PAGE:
4. Walking lightens mood. A California State University, Long Beach, study showed that the more steps people took during the day, the better their moods were. Why? Walking releases natural pain­killing endorphins to the body – one of the emotional benefits of exercise.

5. Walking can lead to weight loss. A brisk 30-minute walk burns 200 calories. Over time, calories burned can lead to pounds dropped.

6. Walking strengthens muscles. It tones your leg and abdominal muscles – and even arm muscles if you pump them as you walk. This increases your range of motion, shifting the pressure and weight from your joints and muscles – which are meant to handle weight – helping to lessen arthritis pain

7. Walking improves sleep. A study from the Fred Hutchinson Cancer Research Center in Seattle found that women, ages 50 to 75, who took one-hour morning walks, were more likely to relieve insomnia than women who didn’t walk.

8. Walking supports your joints. The majority of joint cartilage has no direct blood supply. It gets its nutrition from synovial or joint fluid that circulates as we move. Impact that comes from movement or compression, such as walking, “squishes” the cartilage, bringing oxygen and nutrients into the area. If you don’t walk, joints are deprived of life-giving fluid, which can speed deterioration.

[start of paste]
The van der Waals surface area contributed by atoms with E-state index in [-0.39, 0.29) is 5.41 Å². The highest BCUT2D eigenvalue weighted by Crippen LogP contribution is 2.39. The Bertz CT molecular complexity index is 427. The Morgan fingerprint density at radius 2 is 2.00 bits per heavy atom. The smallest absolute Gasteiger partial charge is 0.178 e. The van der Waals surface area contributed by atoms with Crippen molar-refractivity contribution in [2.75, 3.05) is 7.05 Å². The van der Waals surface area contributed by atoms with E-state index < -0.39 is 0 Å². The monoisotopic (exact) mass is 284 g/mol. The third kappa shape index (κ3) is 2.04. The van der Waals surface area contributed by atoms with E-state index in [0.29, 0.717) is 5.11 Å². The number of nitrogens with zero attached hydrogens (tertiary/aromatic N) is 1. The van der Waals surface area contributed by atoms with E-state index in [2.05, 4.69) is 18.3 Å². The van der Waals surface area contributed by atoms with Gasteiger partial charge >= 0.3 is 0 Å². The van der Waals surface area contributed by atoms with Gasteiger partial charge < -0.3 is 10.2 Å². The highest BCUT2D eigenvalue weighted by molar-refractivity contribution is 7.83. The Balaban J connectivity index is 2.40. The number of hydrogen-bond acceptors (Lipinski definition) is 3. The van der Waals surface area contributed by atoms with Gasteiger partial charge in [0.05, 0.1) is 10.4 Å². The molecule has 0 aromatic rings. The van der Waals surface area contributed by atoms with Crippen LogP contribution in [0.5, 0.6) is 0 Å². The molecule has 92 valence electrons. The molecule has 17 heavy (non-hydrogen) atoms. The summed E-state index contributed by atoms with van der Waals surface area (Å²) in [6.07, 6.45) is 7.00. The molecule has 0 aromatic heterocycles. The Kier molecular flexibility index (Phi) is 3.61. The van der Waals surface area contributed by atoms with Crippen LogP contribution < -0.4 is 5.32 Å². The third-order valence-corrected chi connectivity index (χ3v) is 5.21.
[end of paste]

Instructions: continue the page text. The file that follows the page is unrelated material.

9. Walking improves your breath. When walking, your breathing rate increases, causing oxygen to travel faster through bloodstream, helping to eliminate waste products and improve your energy level and the ability to heal.

10. Walking slows mental decline. A study of 6,000 women, ages 65 and older, performed by researchers at the University of California, San Francisco, found that age-related memory decline was lower in those who walked more. The women walking 2.5 miles per day had a 17-percent decline in memory, as opposed to a 25-percent decline in women who walked less than a half-mile per week.

11. Walking lowers Alzheimer’s risk. A study from the University of Virginia Health System in Charlottesville found that men between the ages of 71 and 93 who walked more than a quarter of a mile per day had half the incidence of dementia and Alzheimer’s disease, compared to those who walked less.

12. Walking helps you do more, longer. Aerobic walking and resistance exercise programs may reduce the incidence of disability in the activities of daily living of people who are older than 65 and have symptomatic OA, shows a study published in the Journal of Clinical Outcomes Management.

I will be hosting a walking group this spring. If you have been wanting to get started, but don’t want to do it alone, call my office and talk to me about it. We will get started once the Oklahoma Spring weather settles down, and it is consistently warm outside because we don’t have an indoor option here in Chandler.

QuickTip Tuesday: Get Out of Debt Chart